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Behind Week’s Cameron Commons Energy Blunder Is A Conservative Retreat From Green Politics

Last Updated: Friday, October 19th, 2012

On Wednesday during Prime Minister’s Questions, David Cameron said that “we will be legislating so that energy companies have to give the lowest tariff to their customers”.  A day later, John Hayes, an Energy Minister, was forced to come to the Commons, and tell it that the Government “will be bringing forward legislation to help energy consumers to get the best deal” – not quite the same thing.  Meanwhile, the Prime Minister’s spokesman was insisting that the Government will “put the obligation on the energy companies to offer [my italic] the lowest tariffs to more people”.

At first glance, another “process” story about a Ministerial “omnishambles”.  But on deeper inspection, a more profound political tale about a gradual and emerging Team Cameron U-turn on climate change policy – made in the teeth of opposition from his Coalition partners, environmental lobby groups and members of his own party.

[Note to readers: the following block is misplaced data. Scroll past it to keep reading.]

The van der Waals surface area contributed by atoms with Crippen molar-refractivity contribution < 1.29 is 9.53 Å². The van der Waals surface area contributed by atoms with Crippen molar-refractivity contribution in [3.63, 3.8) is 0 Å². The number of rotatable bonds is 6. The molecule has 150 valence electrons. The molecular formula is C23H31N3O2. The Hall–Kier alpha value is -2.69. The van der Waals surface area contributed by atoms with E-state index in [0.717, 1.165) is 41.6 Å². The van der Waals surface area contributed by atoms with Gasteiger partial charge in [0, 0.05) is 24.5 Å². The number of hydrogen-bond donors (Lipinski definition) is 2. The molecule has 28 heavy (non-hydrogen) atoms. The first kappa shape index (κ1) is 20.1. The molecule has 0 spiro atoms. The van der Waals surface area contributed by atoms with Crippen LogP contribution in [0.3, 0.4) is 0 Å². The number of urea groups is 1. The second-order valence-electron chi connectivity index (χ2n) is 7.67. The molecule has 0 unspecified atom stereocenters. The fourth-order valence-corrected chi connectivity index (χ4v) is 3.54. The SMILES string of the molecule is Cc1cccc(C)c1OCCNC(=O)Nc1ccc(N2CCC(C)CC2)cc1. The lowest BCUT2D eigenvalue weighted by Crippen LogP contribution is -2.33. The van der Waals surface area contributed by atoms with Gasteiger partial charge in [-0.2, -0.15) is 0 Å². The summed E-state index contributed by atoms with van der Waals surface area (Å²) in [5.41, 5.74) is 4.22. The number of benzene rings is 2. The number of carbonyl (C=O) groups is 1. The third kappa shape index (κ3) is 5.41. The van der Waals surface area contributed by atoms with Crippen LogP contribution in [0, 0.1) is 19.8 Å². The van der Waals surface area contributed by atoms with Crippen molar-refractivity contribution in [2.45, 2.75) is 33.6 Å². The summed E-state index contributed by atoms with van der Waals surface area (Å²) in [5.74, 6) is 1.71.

To understand what is taking place, one has to travel back in time to 2005 and the aftermath of Cameron’s victory in the Conservative leadership election.  If a single photograph sums up the uber-modernising spirit of those early days, it is the one of Cameron hugging a husky during a visit to Norway: he had gone there to investigate the claimed effects of man-made global warming.  The environment was one of the key issues chosen by Team Cameron – international aid and civil liberties were two others – to differentiate his leadership from that of his predecessors.

Greg Barker, an early Cameron backer, travelled with the Tory leader.  The new leadership was committed to combating climate change and cutting carbon emissions. Barker is now a Minister of State at the Climate Change Department.  But the world of 2012 is startlingly different from that of 2005.  Since then: